Shock loss of local aviator
THE Queensland recreational aviation community is in shock following the death yesterday of Allora resident Peter Frith in a seaplane crash in southern New South Wales.
Mr Frith and Cooma man Richard Holgate died when the craft plummeted into Lake Jindabyne in the Snowy Mountains just after 11.30am yesterday, with the cause of the crash yet to be determined.
Initial reports suggest Mr Frith was acting as an agent for the manufacturer of the seaplane – a Super Petrel Ultralight – and that Mr Holgate was taking it on a two-hour test flight with a view to purchasing it.
A recovery operation later dragged the partially submerged plane to the shore with wire cables, a police spokesman told AAP.
The bodies of the two men were recovered when the aircraft was towed out of water and onto the shore at Hiawatha Point, an Ambulance NSW spokeswoman said.
Recovery operations were expected to continue into the night last night but police said they believed the two men were the only people on board the aircraft.
Mr Frith is understood to have maintained an aircraft hangar at the Massie Aerodrome north of Warwick and was an experienced pilot.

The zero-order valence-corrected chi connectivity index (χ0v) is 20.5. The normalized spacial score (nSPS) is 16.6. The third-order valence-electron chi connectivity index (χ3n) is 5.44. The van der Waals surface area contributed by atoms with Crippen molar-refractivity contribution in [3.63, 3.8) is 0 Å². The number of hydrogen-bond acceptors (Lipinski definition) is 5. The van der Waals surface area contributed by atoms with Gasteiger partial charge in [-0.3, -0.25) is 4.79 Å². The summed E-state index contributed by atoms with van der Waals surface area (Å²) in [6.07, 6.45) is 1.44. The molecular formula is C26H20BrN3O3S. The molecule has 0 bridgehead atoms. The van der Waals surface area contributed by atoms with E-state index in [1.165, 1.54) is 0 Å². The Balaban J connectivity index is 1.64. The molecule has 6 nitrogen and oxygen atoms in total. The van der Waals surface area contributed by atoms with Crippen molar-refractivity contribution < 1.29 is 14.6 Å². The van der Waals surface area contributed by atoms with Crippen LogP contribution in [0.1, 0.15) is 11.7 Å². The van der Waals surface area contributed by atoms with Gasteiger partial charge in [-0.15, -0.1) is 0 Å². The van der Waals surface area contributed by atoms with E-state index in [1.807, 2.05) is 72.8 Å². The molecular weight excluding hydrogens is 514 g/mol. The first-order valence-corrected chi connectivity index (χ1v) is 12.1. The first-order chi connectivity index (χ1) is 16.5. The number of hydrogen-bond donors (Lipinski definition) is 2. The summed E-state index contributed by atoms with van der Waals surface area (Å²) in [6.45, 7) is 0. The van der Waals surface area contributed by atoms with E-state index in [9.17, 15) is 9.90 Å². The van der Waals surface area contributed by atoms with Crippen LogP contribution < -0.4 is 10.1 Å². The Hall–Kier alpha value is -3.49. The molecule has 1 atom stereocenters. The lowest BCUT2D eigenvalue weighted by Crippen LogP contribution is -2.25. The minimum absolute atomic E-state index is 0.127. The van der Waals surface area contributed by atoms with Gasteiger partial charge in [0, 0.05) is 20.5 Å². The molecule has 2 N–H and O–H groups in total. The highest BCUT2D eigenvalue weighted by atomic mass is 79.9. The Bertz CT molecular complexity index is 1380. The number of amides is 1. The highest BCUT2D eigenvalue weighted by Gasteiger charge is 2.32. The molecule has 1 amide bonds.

It is believed the aircraft involved in yesterday's tragedy was the first amphibious model of its kind in Australia, with Mr Frith having unveiled it at the Wings Over Warwick event in September.
Mr Frith was active in the Queensland Recreational Aircraft Association (QRAA) and was most recently its membership officer.
QRAA president and Upper Pilton resident Kelvin Hutchinson was last night travelling and unavailable for comment, but fellow committee member and local aviator Rob Behrend described Mr Frith's loss as a shock, saying he had flown the ultralight seaplane himself.
Recreational Aviation Australia president Eugene Reid said his organisation would help the NSW police with their inquiries.
“There will be some investigation, mainly to see whether it was a fault within the aircraft itself or whether it was a pilot error,” Mr Reid said.
“Most of the time with aircraft accidents it comes down to a pilot error, but occasionally there is a problem with the aircraft itself.
“If that's the case we will need to know in order to ensure a particular model doesn't have faults.”
Among those who saw the plane before it crashed was Viveka Hocking.
“Some kind of old-fashioned kind of plane, flying really low in from the mountains. It was quite unusual. I was wondering exactly what it was,” Ms Hocking told ABC Radio.
“Then a bit later I heard the noise. I didn't know it had crashed.
“It was like a propeller plane noise, relatively loud.”
A report into the crash will be prepared for the NSW coroner.